The Friends of the Edward Said National Conservatory of Music UK are constituted by a Board of Trustees and Advisers, who oversee the delivery of the charity’s projects, approve its development plans and monitor its legal and financial obligations. The team is composed of individuals from diverse backgrounds, all of whom support the sustainability and advancement of the charity and are committed to help young Palestinians.
John Cope is a Conservative politician who was an MP from 1974 to 1997 and was then appointed to the House of Lords. From 1979 to 1994 he held various offices in the Governments of Margaret Thatcher and John Major, latterly as Paymaster General at the Treasury. He has a long interest in Palestine where his wife was born.
Wissam Boustany is an internationally renowned flutist, Professor of Flute at the Royal Northern College of Music and international peace campaigner. Having taught at the Edward Said National Conservatory of Music in Palestine on three occasions, he recently toured Indonesia with the Palestine National Orchestra. His international career has taken him to concerts across the world and, in 1997, he was presented with the Crystal Award at the World Economic Forum in Switzerland. Wissam was awarded a knighthood by the Lebanese government (Chevalier de l’Ordre du Cedre) in recognition of his music, which he continues to use as a powerful healing force to ‘help us reflect on our common humanity’.
From 2000 to 2014, Colin Green has been CEO of the charity the International Medical Education Trust 2000 (IMET2000) working primarily in Palestine but also in Africa (Senegal, Uganda, Ghana, Malawi) and the Ukraine. He has worked in Palestine since 1984 when he was an early and active member of Medical Aid for Palestine (MAP), then helped establish the first Palestinian Faculty of Medicine in 1994 in Al Quds University, together with a charity (FQMS) to support it. IMET2000 are currently running six large 5-year projects in the West Bank and Gaza as well as work in Ukraine, Uganda and Ghana. His main interest apart from surgical research, healthcare education, support of cultural activities and advanced training for Palestinians, is conflict resolution and the putative role of child mental health professionals in changing perceptions between hostile groups.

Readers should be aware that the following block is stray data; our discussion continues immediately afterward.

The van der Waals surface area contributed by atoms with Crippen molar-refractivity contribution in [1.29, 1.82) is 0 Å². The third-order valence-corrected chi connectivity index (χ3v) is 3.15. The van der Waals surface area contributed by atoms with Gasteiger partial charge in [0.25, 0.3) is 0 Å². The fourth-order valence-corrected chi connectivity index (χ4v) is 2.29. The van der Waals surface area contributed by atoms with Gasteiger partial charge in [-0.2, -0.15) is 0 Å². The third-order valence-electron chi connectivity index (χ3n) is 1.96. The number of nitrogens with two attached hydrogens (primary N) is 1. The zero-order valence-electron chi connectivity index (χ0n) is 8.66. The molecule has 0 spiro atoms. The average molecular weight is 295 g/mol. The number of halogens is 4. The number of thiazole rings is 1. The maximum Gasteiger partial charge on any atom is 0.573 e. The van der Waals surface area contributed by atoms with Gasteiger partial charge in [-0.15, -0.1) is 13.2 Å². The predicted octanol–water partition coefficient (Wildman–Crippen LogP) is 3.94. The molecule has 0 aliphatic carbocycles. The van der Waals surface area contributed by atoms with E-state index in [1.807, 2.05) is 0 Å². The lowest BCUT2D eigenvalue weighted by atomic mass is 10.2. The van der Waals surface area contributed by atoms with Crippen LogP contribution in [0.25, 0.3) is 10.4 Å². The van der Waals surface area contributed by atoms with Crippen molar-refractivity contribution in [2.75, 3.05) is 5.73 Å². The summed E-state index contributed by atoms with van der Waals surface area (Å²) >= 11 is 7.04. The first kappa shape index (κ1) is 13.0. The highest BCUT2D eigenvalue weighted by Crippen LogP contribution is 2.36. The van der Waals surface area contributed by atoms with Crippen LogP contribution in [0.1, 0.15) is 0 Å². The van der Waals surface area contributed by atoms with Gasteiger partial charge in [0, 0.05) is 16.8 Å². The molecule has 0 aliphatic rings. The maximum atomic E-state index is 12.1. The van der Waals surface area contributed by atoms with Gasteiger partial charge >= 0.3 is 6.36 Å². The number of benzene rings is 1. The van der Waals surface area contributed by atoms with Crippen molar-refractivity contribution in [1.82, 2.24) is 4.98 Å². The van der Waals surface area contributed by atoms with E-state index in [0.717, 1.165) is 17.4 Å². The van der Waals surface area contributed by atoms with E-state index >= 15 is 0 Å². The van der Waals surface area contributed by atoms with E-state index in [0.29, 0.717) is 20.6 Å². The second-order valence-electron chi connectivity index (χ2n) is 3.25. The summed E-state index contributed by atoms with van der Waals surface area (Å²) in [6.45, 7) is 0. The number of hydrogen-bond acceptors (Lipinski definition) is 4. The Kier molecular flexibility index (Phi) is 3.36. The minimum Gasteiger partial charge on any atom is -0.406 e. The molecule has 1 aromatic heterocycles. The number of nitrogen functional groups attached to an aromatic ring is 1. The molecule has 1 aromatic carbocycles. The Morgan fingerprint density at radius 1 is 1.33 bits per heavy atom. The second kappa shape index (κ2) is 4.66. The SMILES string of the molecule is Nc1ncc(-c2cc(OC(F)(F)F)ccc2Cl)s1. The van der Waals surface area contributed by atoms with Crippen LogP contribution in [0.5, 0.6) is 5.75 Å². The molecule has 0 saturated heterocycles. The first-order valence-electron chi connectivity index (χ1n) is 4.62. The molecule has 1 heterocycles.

After studying Classics at Oxford, Robin Kealy served in the Diplomatic Service from 1967 to 2004 and spent most of his career in the Arab World. His early postings included Libya, Kuwait and Iraq. From 1997 to 2001 he was British Consul-General in Jerusalem -effectively Britain’s representative to the Palestinian Authority- and from 2002 to 2004 he was British Ambassador to Tunisia. Before joining the FESNCM UK, he was Chairman of the charity Medical Aid to Palestinians.
Michel Massih was born in Jerusalem and he moved to London to study Law. Over the last 33 years of his legal career Michel has defended in some of the most notorious leading criminal cases in the UK and Internationally. In 1999 he was appointed Queen’s Counsel and he is the only practising Queens’s Counsel of Arab origin in the world. Michel was recently awarded the prestigious ‘Outstanding Criminal Lawyer’ of year award by the Society of Asian Lawyers.
After studying in Lebanon and at Columbia University in New York, Lena Saleh started her professional career in teacher education with UNRWA in Nablus and Ramallah. She has also served as Director in Special Need Education in Lebanon and as consultant to the Ministry of Labour and Social Development in Jordan for two years. Lena joined UNESCO Headquarters in Paris from 1979 to 1999 as Senior Education Specialist, Head of Inclusive Education, before she moved to Palestine to work with the ESNCM as Deputy Director for Activities and PR.
Countess of Sandwich, Caroline Montague, has been involved with Saudi Arabia for 30 years, first as a business and financial writer and more recently studying civil society in Saudi Arabia, women’s issues, social services and the domestic NGO sector. Her most recent publication is a research report for Chatham House on aspects of Saudi civil society; among many others are a report for the Foreign and Commonwealth Office on the Saudi NGOs and a paper for the Middle East Journal. She has been a Research Associate of the SOAS’ London Middle East Institute, a committee member of the Saudi British Society, on the Saudi British Joint Business Council and an honorary member of the Middle East Association.
Heba Zaphiriou-Zarifi is an Analytical Psychologist (Jungian Psychoanalyst), a registered member of the UK Council for Psychotherapy (UKCP), The Guild of Analytical Psychologists (GAP), and a member of the International Association for Analytical Psychology (IAAP). She runs private practices in London, Greece, and in the Middle East where she consults on psychosocial projects. Heba offers training in a method she has devised in building resilience for trauma relief. She also provides therapy on behalf of The British Refugee Council. Heba is also a Dance-Movement Therapist and Founder of The Central London Authentic Movement Group. She is a Leader in Bodysoul Rhythms© at The Marion Woodman Foundation. She has extensive experience in energy-based therapies including vibrations/sound therapy. She read Philosophy to Doctorate level at the Sorbonne where she also gained her Masters in Dance. Heba has a passionate love of music and singing in various choirs and was in a sextet with her siblings.
Sarah is a Master’s graduate in Arts Administration and Cultural Policy from Goldsmiths University of London. She also has degrees in Classics and Classical Philology from the Alma Mater Studiorum University of Bologna. She is Italian-Palestinian and is passionate about the arts and committed to enhance the cultural sector of Palestine.